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CHRISTINE POREBA | Wanting to Know Why

when my son looks up at the beautiful clouds we name anything we want he says he sees a gun then asks why I don’t reply

because everything he builds these days has a handle and a trigger and I am tired of being the bad guy of there being a bad guy I try to explain the limits of the term as we bend over his weapons made of plastic brick

the experts say it’s normal for boys of four to be this way for boys who can only sometimes reach the counter for a glass of water to want a gun to want a sword to want to be strong and big

don’t criticize they say they are their play but wait wait until they tire of their games their sameness of sky becoming battlefield they are figuring out the men they might become

because I’m tired of waiting and beginning to see we’re never going back to the days before when he’d pretend to be or think he was I think he thought he was an astronaut and climb into his cardboard rocket his cape a spacesuit he was going to ask the moon why it wasn’t coming out of its house

he was going wherever he wanted and wherever he was going he was going to be alright there was no need for weapons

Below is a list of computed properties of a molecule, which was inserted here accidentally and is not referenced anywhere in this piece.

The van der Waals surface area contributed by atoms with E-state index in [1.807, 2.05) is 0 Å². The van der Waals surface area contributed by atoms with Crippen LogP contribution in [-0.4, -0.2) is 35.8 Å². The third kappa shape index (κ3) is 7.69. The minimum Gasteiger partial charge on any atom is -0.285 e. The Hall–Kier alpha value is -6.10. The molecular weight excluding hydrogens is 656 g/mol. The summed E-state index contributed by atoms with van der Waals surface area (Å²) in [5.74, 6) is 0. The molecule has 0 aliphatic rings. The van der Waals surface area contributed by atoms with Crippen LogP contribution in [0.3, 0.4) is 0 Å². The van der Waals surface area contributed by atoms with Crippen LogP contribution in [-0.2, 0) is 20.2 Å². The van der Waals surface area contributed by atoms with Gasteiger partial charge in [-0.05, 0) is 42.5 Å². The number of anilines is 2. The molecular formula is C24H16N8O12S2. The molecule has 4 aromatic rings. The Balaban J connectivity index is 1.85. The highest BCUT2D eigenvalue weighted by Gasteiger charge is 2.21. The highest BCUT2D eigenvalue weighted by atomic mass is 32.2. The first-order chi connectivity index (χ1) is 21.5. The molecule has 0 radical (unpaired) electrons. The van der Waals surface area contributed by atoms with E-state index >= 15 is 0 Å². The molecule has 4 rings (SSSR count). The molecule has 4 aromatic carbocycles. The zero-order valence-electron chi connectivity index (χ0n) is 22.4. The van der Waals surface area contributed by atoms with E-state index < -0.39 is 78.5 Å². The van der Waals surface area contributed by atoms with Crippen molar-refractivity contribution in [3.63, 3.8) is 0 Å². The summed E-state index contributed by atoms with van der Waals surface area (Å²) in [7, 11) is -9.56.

the soldier who didn’t know where he was going who stepped off his base in Afghanistan was they say like an astronaut taking off his helmet in space

because after the baby bluebird was born in our yard we waited for him to fly but we’d put the bird house on a fence within reach of a cat without thinking

because last night I dreamt my murdered friend and I were swimming under clouds

the sky between the clouds was so blue I didn’t want to remind her in the dream that she was dead the water was a threshold for our shadows we were weightless

because when I woke I wet the ink in her inscription of Poem Without a Hero which she gave me for my twenty-first birthday and watched her name still able to be moved

Christine Poreba’s poems have appeared in numerous journals, including Subtropics, The Southern Review, and The Sun Magazine, and various anthologies. Her book, Rough Knowledge, was awarded the Philip Levine Prize. A native New Yorker, she now lives in Tallahassee, Florida with her husband and son.

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